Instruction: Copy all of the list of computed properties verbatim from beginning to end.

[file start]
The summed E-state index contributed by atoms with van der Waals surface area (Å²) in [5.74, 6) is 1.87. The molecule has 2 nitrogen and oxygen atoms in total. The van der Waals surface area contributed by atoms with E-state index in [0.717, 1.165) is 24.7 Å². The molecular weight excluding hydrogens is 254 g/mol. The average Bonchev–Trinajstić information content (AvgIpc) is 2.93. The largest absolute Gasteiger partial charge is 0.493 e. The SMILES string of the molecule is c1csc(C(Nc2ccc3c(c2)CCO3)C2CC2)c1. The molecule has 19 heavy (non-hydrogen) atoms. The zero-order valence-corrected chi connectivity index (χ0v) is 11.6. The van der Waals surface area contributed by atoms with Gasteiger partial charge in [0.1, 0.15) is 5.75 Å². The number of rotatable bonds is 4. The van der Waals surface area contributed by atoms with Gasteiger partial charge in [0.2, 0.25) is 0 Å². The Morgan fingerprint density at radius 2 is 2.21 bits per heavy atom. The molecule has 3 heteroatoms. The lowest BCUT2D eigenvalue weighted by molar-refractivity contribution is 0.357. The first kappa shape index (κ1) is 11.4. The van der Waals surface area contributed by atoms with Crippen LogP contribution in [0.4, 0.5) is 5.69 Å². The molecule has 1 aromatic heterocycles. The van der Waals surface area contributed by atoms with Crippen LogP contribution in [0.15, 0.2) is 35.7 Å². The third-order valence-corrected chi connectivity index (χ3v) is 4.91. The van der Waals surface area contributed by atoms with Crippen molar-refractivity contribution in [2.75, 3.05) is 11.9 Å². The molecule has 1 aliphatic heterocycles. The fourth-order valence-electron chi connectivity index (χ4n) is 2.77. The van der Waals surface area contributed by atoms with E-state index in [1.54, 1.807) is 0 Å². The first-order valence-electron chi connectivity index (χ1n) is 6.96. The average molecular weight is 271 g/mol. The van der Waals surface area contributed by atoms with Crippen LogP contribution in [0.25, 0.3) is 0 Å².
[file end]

The summed E-state index contributed by atoms with van der Waals surface area (Å²) in [5.74, 6) is 1.87. The molecule has 2 nitrogen and oxygen atoms in total. The van der Waals surface area contributed by atoms with E-state index in [0.717, 1.165) is 24.7 Å². The molecular weight excluding hydrogens is 254 g/mol. The average Bonchev–Trinajstić information content (AvgIpc) is 2.93. The largest absolute Gasteiger partial charge is 0.493 e. The SMILES string of the molecule is c1csc(C(Nc2ccc3c(c2)CCO3)C2CC2)c1. The molecule has 19 heavy (non-hydrogen) atoms. The zero-order valence-corrected chi connectivity index (χ0v) is 11.6. The van der Waals surface area contributed by atoms with Gasteiger partial charge in [0.1, 0.15) is 5.75 Å². The number of rotatable bonds is 4. The van der Waals surface area contributed by atoms with Gasteiger partial charge in [0.2, 0.25) is 0 Å². The Morgan fingerprint density at radius 2 is 2.21 bits per heavy atom. The molecule has 3 heteroatoms. The lowest BCUT2D eigenvalue weighted by molar-refractivity contribution is 0.357. The first kappa shape index (κ1) is 11.4. The van der Waals surface area contributed by atoms with Crippen LogP contribution in [0.4, 0.5) is 5.69 Å². The molecule has 1 aromatic heterocycles. The van der Waals surface area contributed by atoms with Crippen LogP contribution in [0.15, 0.2) is 35.7 Å². The third-order valence-corrected chi connectivity index (χ3v) is 4.91. The van der Waals surface area contributed by atoms with Crippen molar-refractivity contribution in [2.75, 3.05) is 11.9 Å². The molecule has 1 aliphatic heterocycles. The fourth-order valence-electron chi connectivity index (χ4n) is 2.77. The van der Waals surface area contributed by atoms with E-state index in [1.54, 1.807) is 0 Å². The first-order valence-electron chi connectivity index (χ1n) is 6.96. The average molecular weight is 271 g/mol. The van der Waals surface area contributed by atoms with Crippen LogP contribution in [0.25, 0.3) is 0 Å².